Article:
Climate Change = War?


For all the heat generated by discussions of global warming in recent months, it is an often overlooked fact that climate change has the potential to create border disputes that in some cases could even provoke clashes between states. Throw into the mix three nuclear-armed nations with a history of disagreements, and the stakes of any conflict rise incalculably.

Yet such a scenario is becoming increasingly likely as glaciers around the world melt, blurring international boundaries. The chastened United Nation’s Intergovernmental Panel on Climate Change, for example, still doesn’t dispute that glaciers are melting; the only question is how fast. The phenomenon is already pushing Europeans and Africans to redraw their borders. Switzerland and Italy, for example, were forced to introduce draft resolutions in their respective parliaments for fresh border demarcations after alpine glaciers started melting unusually quickly. And in Africa, meanwhile, climate change has caused rivers to change course over the past few years. Many African nations have rivers marking international boundaries and are understandably worried about these changing course and therefore cutting into their borders. Chad, Egypt, Ethiopia, Kenya and Sudan are just some of the African countries that have indicated apprehension about their international boundaries.

But it is in Asia where a truly nightmarish scenario could play out between India, Pakistan and China–nuclear weapon states that between them have the highest concentration of glaciers in the world outside the polar regions.

A case in point is the Siachen Glacier in the Karakoram range, the largest glacier outside the polar region, which is the site of a major bilateral dispute between India and Pakistan. According to scientific data, Siachen Glacier is melting at the rate of about 110 meters a year–among the fastest of any glaciers in the world.

The glacier’s melting ice is the main source of the Nubra River, which itself drains into the Shyok River. These are two of the main rivers in Ladakh in Jammu and Kashmir. The Shyok also joins the Indus River, and forms the major source of water for Pakistan.


[...] Change = War? Here’s the introduction to a troubling story at The Diplomat: “For all the heat generated by discussions of global warming in recent months, it is an [...]

Grant W
October 21, 2012 at 07:30

Jeremy J has a very good point.
Yoffe, Wolfe and Giordano's work on basins at risk at conflict over competition for water has indicated that very rarely does competition over fresh water some to physical conflict. In fact although there have been negative incidents mainly negative rhetoric or negative effect on diplomacy, cooperation over water has been the more dominant trend globally and chronologically, with the exception of the Six day war in 1967.
However, the world's population has increased exponentially since 1967 and India and China's population's are amongst the largest in the world which may the deciding factor.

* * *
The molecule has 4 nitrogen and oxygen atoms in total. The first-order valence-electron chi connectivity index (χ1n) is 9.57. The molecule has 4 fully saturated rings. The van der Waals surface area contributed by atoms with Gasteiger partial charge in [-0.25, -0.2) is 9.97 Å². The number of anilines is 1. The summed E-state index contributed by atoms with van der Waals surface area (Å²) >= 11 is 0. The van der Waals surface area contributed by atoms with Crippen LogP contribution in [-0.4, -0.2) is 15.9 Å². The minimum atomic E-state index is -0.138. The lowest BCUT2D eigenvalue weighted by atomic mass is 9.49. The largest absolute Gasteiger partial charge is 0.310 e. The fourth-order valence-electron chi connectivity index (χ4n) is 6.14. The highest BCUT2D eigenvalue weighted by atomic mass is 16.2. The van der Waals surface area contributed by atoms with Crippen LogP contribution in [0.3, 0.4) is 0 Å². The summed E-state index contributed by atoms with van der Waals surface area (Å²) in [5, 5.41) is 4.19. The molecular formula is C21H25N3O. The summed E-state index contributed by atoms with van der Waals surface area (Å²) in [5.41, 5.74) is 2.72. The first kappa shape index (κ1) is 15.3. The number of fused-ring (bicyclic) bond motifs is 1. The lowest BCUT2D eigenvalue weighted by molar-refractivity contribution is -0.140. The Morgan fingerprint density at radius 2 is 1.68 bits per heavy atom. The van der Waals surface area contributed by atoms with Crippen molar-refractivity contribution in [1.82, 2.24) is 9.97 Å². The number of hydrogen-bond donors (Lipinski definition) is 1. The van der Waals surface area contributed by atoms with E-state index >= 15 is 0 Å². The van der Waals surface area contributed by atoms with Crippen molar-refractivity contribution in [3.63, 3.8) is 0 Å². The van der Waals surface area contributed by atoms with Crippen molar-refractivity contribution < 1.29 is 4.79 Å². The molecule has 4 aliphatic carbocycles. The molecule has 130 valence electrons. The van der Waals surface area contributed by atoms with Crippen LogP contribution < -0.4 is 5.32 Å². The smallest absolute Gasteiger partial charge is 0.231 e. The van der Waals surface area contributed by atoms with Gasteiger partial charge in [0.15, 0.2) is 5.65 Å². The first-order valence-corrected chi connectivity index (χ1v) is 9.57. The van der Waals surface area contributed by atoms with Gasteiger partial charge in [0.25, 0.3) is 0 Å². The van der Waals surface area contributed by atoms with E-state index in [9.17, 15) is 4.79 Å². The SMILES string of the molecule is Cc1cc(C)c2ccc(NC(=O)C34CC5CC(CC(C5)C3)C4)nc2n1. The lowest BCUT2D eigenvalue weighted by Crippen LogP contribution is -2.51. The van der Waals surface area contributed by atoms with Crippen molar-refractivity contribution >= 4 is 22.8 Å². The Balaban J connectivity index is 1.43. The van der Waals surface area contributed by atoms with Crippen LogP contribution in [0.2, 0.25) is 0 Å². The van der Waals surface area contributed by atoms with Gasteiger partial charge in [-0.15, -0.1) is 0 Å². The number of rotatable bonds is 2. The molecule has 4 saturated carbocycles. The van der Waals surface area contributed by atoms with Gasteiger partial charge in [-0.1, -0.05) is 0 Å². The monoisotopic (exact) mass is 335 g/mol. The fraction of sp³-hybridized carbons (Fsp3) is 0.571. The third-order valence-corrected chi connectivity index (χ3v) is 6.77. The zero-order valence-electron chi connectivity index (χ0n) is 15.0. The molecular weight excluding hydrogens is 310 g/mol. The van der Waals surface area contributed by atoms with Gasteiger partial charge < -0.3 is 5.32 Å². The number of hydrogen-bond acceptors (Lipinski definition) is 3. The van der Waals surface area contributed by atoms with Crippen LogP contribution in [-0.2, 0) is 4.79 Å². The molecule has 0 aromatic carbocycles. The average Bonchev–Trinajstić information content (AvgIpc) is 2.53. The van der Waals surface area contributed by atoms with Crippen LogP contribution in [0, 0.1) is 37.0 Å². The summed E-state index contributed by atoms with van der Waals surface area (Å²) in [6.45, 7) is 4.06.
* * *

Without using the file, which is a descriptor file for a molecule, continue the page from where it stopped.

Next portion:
Jeremy J
March 4, 2010 at 19:27

I’m not so sure we should be so quick to equate competition for water resources to military conflict, that seems rooted in realist thinking. An interesting institutionalist / functionalist response to the India / Pakistan situation regarding the Indus is ‘Alam, Undala (2002) ‘Questioning the Water Wars Rationale: A Case Study of the Indus Waters Treaty’ The Royal Geographic Society 168(4) pp. 341-353′, which notes how the two countries have largely cooperated over use of the waters for over 40 years (certainly up to 2002), including through 2 wars. Obviously, this is not definitive proof the other way, but just a cautionary note that the basic human necessity that is fresh water, need not only lead to military conflict, it’s very necessity may spur cooperation.

March 3, 2010 at 12:05

Interesting take on the whole situation. My incapacity to comment deeper on the article-than just to say that the article supports the red map of India on the right (pointing to the very top portion). A new paper partition (Africa) is imminent while being supported by the massive number of troops on all sides. A difficult situation even to fathom.

Rajeev Sharma
February 28, 2010 at 20:26

I am thankful to Mr Jack, the writer of the above comment, for liking my article. As for his upbraiding me on not knowing history, I refuse to join issue with Mr Jack’s own hypernationalism.

February 26, 2010 at 08:24

Good article except for the fact that the author has obviously not studied up on history or current events; Aksai Chin is Chinese territory and no amount of Indian hypernationalism or moaning will make it otherwise.

Patrick W.
February 25, 2010 at 23:24

Serious and not much time! For better understanding read “Three Cups of Tea” and “Stones into Schools” by Greg Mortenson who built almost two hundred schools in that area over a fifteen year period. Over a billion people will be affected – where will they find the essential food and water?

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